Ahmed Askalany's Incredible Palms
Installation work is becoming a more common form of artistic expression. One might think of Ahmed Askalanys Installations as folk art, but that is incorrect because there is no artistic tradition in Egypt of weaving animals and people from palm leaves. Askalany is the first artist to do so in his hometown near Qena in Upper Egypt, where basket weaving using this material is an important cottage industry.
Many hundreds of years back, before the invention of paper, people used to write and draw on palm leaves. Strips of palm leaves are collected from different trees and then sorted on the basis of their similarity in appearance, color and texture. These are then dried and stitched together with a string, said Askalany.
Much of Ahmed Askalany's work appears somewhat eerie.
Palm leaves are plicate (that is, have parallel folds) and segmented with a central rib. The hard yet flexible flaps on either side of the rib yield the material that was historically prepared by drying and polishing for writing or painting or for incising characters with a metal stylus, added Askalany.
Ahmed Mahmoud Ibrahim Askalany was born in Qenawiyya in Qena. He is the eldest son of a family of five that included three girls and a brother. He began to recognize his love of sculpture in his early childhood years. I used to play with the clay or mud to make dolls and small animal figures, said Askalany. In fact, the only interest that kept him in school was the drawing classes.
His career began after moving to Cairo from Upper Egypt a few years ago. That was when he developed his own style, modeling sitting figurines from clay. Although hes been producing award-winning art since his middle school years, he faced a lot of rejection until his work was recognized. I was criticized that what I do is not art but rather a craft, said Askalany. His work began to be recognized from his street installation of two mummified palm-weave/wicker figures during the Nitaq Downtown Arts Festival of January 2000.
While he says Cairo impacts and stimulates him greatly, Askalany still chooses to work in the village close to his original sources of inspiration and material. Items made from weaving palm leaves can be found everywhere on Egyptian streets and in households, as it is used to make baskets and bowls of all shapes and sizes, but it is never fashioned as art work in the innovative way of this artist. Askalany uses it to shroud life. It coats and comforts his figures, wrapping them in silence.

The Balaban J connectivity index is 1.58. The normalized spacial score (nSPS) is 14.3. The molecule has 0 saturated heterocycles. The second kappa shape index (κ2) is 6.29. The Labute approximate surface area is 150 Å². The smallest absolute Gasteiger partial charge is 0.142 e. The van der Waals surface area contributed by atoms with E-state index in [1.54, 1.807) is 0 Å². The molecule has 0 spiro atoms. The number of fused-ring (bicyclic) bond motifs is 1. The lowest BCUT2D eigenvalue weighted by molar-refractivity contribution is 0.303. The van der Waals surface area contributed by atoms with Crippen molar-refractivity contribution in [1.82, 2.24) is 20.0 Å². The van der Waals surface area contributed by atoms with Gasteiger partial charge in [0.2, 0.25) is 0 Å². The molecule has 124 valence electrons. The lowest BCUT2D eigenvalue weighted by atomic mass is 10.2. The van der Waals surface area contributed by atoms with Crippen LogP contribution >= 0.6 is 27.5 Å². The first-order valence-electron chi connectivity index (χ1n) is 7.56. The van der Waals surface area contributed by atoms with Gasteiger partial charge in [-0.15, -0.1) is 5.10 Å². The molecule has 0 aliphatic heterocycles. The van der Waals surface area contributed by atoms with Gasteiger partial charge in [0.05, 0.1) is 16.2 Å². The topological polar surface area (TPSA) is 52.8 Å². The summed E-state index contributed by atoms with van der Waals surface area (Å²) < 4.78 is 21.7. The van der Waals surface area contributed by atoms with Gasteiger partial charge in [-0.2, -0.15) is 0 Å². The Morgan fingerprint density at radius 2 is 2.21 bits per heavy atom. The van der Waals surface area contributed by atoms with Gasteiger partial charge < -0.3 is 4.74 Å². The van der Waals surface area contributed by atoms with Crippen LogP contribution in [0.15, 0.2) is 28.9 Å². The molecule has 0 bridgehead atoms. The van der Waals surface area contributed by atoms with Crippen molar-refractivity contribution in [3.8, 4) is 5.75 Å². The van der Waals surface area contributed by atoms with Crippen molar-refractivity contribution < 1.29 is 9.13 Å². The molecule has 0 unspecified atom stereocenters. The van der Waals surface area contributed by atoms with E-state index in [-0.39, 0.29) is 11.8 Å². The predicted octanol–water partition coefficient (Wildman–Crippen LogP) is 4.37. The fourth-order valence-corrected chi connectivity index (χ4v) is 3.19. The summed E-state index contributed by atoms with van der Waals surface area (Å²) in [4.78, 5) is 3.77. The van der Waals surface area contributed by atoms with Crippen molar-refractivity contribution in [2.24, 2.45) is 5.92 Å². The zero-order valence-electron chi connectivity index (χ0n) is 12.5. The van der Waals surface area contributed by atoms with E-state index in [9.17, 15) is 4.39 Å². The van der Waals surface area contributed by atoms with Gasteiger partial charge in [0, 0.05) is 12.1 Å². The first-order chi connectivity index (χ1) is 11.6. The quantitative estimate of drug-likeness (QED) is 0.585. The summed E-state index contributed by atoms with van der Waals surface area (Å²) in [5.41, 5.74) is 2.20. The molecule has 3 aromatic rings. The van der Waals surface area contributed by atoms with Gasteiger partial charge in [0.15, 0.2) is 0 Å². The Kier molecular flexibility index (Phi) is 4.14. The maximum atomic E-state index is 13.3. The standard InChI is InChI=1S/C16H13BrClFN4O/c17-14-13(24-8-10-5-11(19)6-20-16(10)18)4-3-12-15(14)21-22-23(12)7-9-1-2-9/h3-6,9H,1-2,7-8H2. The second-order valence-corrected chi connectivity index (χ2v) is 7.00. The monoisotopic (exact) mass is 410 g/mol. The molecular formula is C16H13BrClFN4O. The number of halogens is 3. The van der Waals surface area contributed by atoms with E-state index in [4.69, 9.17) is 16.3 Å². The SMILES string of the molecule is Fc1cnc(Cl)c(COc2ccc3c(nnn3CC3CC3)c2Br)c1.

Askalany uses an iron frame as a core for his work, which he diligently works for hours until it yields the form he's seeking. Then he covers it with the light weave that creates a skin out of fabric. The last process before the completion of the piece is stitching the weaves together to ensure the work's smooth appearance. A single piece usually takes about five days of hard work.
The work of Ahmed Askalany, an Egyptian artist
Askalany takes the figures a few steps forward by presenting figures and animals set in scenes of a unique, nave genre. These figures speak directly to the viewer. "They represent the people in my town, Naga' Hammadi, near Qena," said Askalany. "My village life still holds all of its goodness. The villagers wake up early before dawn and sleep soon after dark. Everyone sits like this, arms crossed, as a sign of respect. They have a quality of innocence which I wanted to express in my work," added Askalany. Children in an exuberant donkey-ride, young goats with necks outstretched or hefty felines strutting down alleyways, each voice a muffled speech coming from deep inside its wicker representation.
Askalany has had several personal shows, beginning with his first show which was in 1998 in Qena. This was followed by another in Rome, another at the Modern Art Museum in Holland in 2000, at Al Mahad El Saqafy in 1999 and twice at the El Mashrabiya gallery. He has also participated in several group shows beginning with the Binaly El khazaf show that featured Shawahed El Qobor. Shawahed El Qobor are very unique stone pieces only found in a place called Hew Cariya that are used for images that differentiate the people buried under them as men or women, strong or weak, good or bad. He also has had several shows at the Annual Youth Salon, the Opera House galley, and in the Townhouse gallery.
Askalany was also honored with several awards. He was awarded first prize at the 10th Annual Youth Salon and the 12th Annual Youth Salon, and the Binaly Award in 1998.
Egypt is a land of artists, as it has been since ancient times. All about Cairo, one may find numerous galleries showing the work of hundreds of very skilled artists. Yet, Ahmed Askalany has set himself apart by creating an inspired art form unique to Egypt and uniquely Egyptian.
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Last Updated: June 13th, 2011